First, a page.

Happy Sunday!


The Saturday Morning Superpower Archives



Although I detest the word (confess) for all of its negative implications, there are few things more powerful along the road of a healthy happy life than getting real about the dirty.

The simple fact is that we are all human, flawed, and full of quirky little insecurities and fears that cause us to act out in all kinds of crazy ways. An addict knows better than most that for most of us, hurting each other isn’t an intentional thing. But it happens. Because when you come between me and a drink, you’re going to disappear. That’s the power of addiction. It’s also the power of overwhelming fear, frustration, boredom, rage, disappointment, resentment, ect., ect.

So we screw up…a lot! And by the time we get to AA or NA or some place where we run smack into the 8th & 9th step (all about amends) we have a pretty big list of wrongs to try and right.  Those wrongs may cover everything from stealing food from 24-hour grocery stores to leaving our kid alone at home at an inappropriate age while we’re out doing whatever

Hopefully, the people we have chosen to surround ourselves with in the program can give us some healthy perspective on exactly who and how we make amends. It’s a lot more than a casual ‘I’m sorry’ and an ‘all better now?’  To make amends requires a certain humility about the fact that our behaviour has impacted another person’s journey on the planet. And sometimes it’s really really hard, because you can’t necessarily make it right.

For example, I found myself temporarily homeless after I was asked to leave the very posh private university I somehow wormed my way into as a 17-year-old running wild all over Florida, I had a friend who was kind enough to offer me a couch for a month or so while I figured out what I was doing with my life (a revelation which would unfortunately not happen for another 12 years.)  This friend was just doing what friends do. She was reaching out to a person in need and knowing of my troubled home life, trying to create a space for me in which I could be ‘ok’ again.  Little did she know (and we play upon these people when we’re in active addiction) she was bumping into an alcoholic and a drug addict. It was legitimately unclear at the time. We were kids. She drank in a way that was very similar to the way I drank I used. The difference was, she didn’t flunk out of school, and when sleeping on her friend’s couch, she didn’t steal a very valuable camera that had been left to her friend by a dead grandmother. She didn’t take that camera and pawn it and then sneak away in the middle of the night without even a goodbye. She had no idea who she was dealing with.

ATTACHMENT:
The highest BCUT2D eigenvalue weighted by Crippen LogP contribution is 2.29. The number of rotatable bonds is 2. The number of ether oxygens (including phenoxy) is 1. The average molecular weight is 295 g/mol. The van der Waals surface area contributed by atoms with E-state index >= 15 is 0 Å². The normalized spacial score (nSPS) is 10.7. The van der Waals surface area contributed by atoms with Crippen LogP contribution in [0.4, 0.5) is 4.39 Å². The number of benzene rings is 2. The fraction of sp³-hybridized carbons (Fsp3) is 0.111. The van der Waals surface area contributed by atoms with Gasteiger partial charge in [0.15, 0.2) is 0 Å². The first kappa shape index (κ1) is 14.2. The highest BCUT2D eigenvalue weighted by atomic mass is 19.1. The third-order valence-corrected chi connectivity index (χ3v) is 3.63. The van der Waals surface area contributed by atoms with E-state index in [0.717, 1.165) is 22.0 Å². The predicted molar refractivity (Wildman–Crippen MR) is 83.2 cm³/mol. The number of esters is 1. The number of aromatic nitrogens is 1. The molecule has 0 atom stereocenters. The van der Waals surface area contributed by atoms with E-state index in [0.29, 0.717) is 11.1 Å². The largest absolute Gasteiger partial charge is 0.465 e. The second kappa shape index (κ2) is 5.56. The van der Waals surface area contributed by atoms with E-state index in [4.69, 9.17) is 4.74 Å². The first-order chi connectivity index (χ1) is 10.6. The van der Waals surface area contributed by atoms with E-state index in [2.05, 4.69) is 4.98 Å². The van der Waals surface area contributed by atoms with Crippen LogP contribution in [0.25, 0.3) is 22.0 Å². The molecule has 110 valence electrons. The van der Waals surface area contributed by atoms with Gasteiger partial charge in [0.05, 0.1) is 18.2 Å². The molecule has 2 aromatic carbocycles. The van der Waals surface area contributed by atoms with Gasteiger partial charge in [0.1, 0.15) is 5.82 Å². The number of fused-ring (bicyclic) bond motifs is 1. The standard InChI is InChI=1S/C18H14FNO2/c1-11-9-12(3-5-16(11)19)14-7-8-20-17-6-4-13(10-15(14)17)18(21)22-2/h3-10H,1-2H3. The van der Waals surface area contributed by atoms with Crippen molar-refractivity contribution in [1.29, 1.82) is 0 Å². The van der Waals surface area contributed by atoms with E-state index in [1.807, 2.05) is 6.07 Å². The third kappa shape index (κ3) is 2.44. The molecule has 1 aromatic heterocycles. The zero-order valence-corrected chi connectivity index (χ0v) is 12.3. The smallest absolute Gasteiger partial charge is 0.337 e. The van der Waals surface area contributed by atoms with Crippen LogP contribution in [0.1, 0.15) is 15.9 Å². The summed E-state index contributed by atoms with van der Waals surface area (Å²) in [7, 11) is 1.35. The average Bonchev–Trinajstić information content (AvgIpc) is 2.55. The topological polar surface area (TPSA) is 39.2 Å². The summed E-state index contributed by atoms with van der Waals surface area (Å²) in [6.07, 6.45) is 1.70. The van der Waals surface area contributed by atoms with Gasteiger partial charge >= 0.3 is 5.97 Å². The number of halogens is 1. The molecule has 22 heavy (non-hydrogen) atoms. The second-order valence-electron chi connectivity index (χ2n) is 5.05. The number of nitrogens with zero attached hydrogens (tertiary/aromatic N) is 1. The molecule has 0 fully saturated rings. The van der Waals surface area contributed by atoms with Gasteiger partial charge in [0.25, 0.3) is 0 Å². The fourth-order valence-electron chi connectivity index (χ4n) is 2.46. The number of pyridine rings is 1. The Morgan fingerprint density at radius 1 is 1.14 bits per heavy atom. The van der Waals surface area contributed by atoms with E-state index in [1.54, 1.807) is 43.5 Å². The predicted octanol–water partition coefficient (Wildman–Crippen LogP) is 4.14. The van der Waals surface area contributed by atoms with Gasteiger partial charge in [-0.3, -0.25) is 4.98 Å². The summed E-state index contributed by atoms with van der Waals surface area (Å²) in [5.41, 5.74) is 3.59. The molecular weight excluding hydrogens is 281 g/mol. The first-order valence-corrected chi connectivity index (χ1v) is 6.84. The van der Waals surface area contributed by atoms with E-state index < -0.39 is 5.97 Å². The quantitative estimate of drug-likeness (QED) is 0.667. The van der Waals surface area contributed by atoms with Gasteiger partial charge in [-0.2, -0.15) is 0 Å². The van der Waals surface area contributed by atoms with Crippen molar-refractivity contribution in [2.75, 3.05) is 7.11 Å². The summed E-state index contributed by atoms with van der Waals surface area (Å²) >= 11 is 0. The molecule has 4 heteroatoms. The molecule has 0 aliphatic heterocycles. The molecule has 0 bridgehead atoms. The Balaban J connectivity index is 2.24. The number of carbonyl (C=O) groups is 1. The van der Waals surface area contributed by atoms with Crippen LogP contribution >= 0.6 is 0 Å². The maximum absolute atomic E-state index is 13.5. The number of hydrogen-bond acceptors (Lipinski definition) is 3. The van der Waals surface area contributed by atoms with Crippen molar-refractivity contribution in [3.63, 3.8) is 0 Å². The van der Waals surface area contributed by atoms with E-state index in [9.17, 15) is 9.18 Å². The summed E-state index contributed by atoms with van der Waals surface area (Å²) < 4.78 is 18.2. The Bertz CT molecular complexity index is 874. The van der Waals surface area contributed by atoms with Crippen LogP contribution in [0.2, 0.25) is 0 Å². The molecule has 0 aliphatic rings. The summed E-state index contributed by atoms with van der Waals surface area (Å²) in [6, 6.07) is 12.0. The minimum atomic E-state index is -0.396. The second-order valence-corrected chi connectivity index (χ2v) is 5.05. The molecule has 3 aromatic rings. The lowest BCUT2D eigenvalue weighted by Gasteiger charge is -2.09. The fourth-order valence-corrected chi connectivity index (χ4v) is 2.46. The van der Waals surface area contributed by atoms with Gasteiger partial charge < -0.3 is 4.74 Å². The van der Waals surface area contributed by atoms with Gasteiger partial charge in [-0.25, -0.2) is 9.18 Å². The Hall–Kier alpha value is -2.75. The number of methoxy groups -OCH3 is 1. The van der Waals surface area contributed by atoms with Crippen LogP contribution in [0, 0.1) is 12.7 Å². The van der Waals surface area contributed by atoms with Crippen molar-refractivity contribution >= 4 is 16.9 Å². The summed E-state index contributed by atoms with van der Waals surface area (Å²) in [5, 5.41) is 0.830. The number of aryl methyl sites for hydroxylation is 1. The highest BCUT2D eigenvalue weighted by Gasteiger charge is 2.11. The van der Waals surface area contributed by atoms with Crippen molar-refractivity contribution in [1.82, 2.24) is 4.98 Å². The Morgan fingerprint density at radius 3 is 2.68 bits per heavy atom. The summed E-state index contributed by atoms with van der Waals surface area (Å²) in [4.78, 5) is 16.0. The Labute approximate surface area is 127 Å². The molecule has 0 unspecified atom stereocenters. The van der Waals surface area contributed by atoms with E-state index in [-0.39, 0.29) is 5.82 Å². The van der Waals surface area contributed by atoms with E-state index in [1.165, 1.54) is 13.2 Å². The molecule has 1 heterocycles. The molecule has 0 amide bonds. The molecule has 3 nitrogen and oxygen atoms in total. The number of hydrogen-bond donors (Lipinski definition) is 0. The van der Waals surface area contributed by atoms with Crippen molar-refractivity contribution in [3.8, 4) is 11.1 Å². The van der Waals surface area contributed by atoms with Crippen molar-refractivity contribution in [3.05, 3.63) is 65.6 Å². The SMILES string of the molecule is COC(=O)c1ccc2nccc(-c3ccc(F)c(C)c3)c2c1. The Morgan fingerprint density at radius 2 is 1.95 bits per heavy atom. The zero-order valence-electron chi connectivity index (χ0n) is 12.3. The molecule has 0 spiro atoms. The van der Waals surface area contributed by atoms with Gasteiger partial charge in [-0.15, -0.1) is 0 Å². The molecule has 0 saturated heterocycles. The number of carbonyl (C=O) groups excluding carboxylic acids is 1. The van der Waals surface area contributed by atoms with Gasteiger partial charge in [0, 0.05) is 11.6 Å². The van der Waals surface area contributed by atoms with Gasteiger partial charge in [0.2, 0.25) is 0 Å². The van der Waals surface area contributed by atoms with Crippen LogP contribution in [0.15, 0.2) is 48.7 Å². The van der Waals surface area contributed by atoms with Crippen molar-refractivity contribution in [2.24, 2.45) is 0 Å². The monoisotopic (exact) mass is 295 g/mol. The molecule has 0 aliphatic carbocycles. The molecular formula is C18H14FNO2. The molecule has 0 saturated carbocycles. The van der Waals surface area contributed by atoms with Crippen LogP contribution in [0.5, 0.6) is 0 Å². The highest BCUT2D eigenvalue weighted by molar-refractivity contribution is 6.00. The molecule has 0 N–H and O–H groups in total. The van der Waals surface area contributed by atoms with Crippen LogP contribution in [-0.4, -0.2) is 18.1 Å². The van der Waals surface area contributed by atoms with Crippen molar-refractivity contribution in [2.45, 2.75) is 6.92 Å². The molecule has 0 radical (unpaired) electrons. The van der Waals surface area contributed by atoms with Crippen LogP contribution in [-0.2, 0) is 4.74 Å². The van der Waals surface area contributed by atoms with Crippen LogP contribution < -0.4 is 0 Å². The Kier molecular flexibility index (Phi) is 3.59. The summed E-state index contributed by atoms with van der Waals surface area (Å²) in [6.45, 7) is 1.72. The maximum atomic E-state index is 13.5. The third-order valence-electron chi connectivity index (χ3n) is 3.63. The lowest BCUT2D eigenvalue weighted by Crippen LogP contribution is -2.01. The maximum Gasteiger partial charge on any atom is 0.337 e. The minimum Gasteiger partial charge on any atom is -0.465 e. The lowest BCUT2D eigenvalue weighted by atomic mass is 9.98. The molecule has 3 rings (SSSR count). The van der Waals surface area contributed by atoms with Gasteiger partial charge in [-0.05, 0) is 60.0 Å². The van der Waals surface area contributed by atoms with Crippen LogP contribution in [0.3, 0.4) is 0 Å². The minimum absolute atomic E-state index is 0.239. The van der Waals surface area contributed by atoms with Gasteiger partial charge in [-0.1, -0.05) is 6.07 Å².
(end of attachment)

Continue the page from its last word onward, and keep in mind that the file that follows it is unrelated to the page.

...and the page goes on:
So when we get here, we have a big list of this kind of stuff. Some of it is right in the forefront of our consciousness, and some of it is pushed further back into the recesses of our brains. But the longer we stay sober, and the more we pursue the redemption of a spiritual life, these wrongs will be revealed to us. Like the layers of an onion peeling away. Sometimes it makes you cry.

There was little I could do about the missing camera 13 or 14 years after I stole it when I finally had the guts to make amends.  But the point is, I made the amends under the direction of a sponsor and I came clean about the dirty.  Because of that, if I happen to be walking down the street in Orlando at some point and I come face to face with this girl, I won’t have to look away, to cross the street, to duck into an alley. Why?  Because I have gone to her and righted this wrong in the most thorough and complete way I can.  And to this day, if she calls me and asks me for something, if it’s in my power to help her, I will.

That’s how one early sponsor told me to evaluate whether or not I owed an ammends…if you run into the person on the street, face to face, will that feeling of shame creep up inside you?  If you walk into a place (dozens of places !) you stole from or harmed in some way, will you instinctively lower your eyes…will you feel smaller?

Because we have had enough of that in our using lives…that feeling small, shamed, powerless, like an animal. As people on new footing and a new path, it’s time to make that right.  Because the harms we have done others ultimately are harms we do ourselves. And because this step, this honest humble admission of our wrongs is a requirement for feeling like we belong at the banquet. When we can’t say we’re wrong, we can’t heal. When making a mistake threatens our perceived security, we’re not going to be likely to own it.  The best part of being human is being able to say, yes, that’s who I am! I can be selfish, dishonest, critical, cynical. And I can also care too much, try to hard, give in the wrong ways.  I am full of contradictions (as Walt Whitman said) because I am large!  And when you know who you are, you don’t have to own anything you’re not.

All it takes is a little imagination…


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It’s not easy to get from here to there…and that’s true when you have 7 seconds sober and you’re just trying to figure out how people go to the grocery store without smoking crack and it’ true when you have 11 years and you’re trying to lose fear, ego, attachment to everything you think you’re supposed to be.

What I’m saying is that growing is a process. It’s going from who you are (with what you believe and the tools you presently have for living) to who you want to be. In the middle you are a person who doesn’t yet have the tools (the experience, the patience, the whatever) that you’re going to have when you arrive at your next (spiritual) destination.  So it’s a juicy place full of a lot of emotion and apprehension.  A lot of alcoholics and addicts (and humans for that matter!) just say…forget it. Let me just squeeze into a crevice where I feel safe and the world seems manageable. But for those who want a little more-